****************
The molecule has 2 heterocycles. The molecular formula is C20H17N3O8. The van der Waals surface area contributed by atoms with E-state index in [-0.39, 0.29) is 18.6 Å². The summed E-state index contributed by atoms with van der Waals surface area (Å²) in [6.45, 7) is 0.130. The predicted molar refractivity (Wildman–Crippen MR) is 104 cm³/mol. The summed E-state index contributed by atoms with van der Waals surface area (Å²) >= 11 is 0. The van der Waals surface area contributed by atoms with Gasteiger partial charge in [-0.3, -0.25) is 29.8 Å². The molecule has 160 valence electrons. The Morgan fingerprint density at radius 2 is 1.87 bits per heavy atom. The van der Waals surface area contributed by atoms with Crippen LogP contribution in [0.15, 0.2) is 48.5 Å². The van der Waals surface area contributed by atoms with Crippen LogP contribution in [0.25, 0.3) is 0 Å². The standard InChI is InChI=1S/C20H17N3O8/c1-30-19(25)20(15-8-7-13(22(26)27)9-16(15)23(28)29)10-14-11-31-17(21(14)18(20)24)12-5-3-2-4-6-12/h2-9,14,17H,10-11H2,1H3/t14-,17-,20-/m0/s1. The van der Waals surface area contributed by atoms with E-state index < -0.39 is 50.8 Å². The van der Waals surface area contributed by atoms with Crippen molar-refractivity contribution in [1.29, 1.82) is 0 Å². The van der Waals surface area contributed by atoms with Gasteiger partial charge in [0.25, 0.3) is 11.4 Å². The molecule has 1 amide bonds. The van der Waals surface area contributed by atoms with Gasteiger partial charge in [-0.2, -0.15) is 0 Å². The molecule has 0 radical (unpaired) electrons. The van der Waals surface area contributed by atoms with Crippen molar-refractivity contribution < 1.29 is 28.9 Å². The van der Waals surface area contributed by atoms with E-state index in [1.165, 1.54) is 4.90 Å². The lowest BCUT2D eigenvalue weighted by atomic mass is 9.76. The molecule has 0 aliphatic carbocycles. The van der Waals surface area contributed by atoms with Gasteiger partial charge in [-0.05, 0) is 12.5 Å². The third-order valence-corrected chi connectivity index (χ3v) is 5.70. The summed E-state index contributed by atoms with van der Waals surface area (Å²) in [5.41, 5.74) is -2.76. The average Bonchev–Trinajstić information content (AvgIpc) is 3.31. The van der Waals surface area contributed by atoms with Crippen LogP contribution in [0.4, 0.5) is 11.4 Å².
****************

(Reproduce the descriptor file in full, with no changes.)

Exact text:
The molecule has 2 heterocycles. The molecular formula is C20H17N3O8. The van der Waals surface area contributed by atoms with E-state index in [-0.39, 0.29) is 18.6 Å². The summed E-state index contributed by atoms with van der Waals surface area (Å²) in [6.45, 7) is 0.130. The predicted molar refractivity (Wildman–Crippen MR) is 104 cm³/mol. The summed E-state index contributed by atoms with van der Waals surface area (Å²) >= 11 is 0. The van der Waals surface area contributed by atoms with Gasteiger partial charge in [-0.3, -0.25) is 29.8 Å². The molecule has 160 valence electrons. The Morgan fingerprint density at radius 2 is 1.87 bits per heavy atom. The van der Waals surface area contributed by atoms with Crippen LogP contribution in [0.15, 0.2) is 48.5 Å². The van der Waals surface area contributed by atoms with Crippen LogP contribution in [0.25, 0.3) is 0 Å². The standard InChI is InChI=1S/C20H17N3O8/c1-30-19(25)20(15-8-7-13(22(26)27)9-16(15)23(28)29)10-14-11-31-17(21(14)18(20)24)12-5-3-2-4-6-12/h2-9,14,17H,10-11H2,1H3/t14-,17-,20-/m0/s1. The van der Waals surface area contributed by atoms with E-state index < -0.39 is 50.8 Å². The van der Waals surface area contributed by atoms with Crippen molar-refractivity contribution in [1.29, 1.82) is 0 Å². The van der Waals surface area contributed by atoms with Gasteiger partial charge in [0.25, 0.3) is 11.4 Å². The molecule has 1 amide bonds. The van der Waals surface area contributed by atoms with Gasteiger partial charge in [-0.2, -0.15) is 0 Å². The molecule has 0 radical (unpaired) electrons. The van der Waals surface area contributed by atoms with Crippen molar-refractivity contribution < 1.29 is 28.9 Å². The van der Waals surface area contributed by atoms with E-state index in [1.165, 1.54) is 4.90 Å². The lowest BCUT2D eigenvalue weighted by atomic mass is 9.76. The molecule has 0 aliphatic carbocycles. The van der Waals surface area contributed by atoms with Gasteiger partial charge in [-0.05, 0) is 12.5 Å². The third-order valence-corrected chi connectivity index (χ3v) is 5.70. The summed E-state index contributed by atoms with van der Waals surface area (Å²) in [5.41, 5.74) is -2.76. The average Bonchev–Trinajstić information content (AvgIpc) is 3.31. The van der Waals surface area contributed by atoms with Crippen LogP contribution in [0.4, 0.5) is 11.4 Å².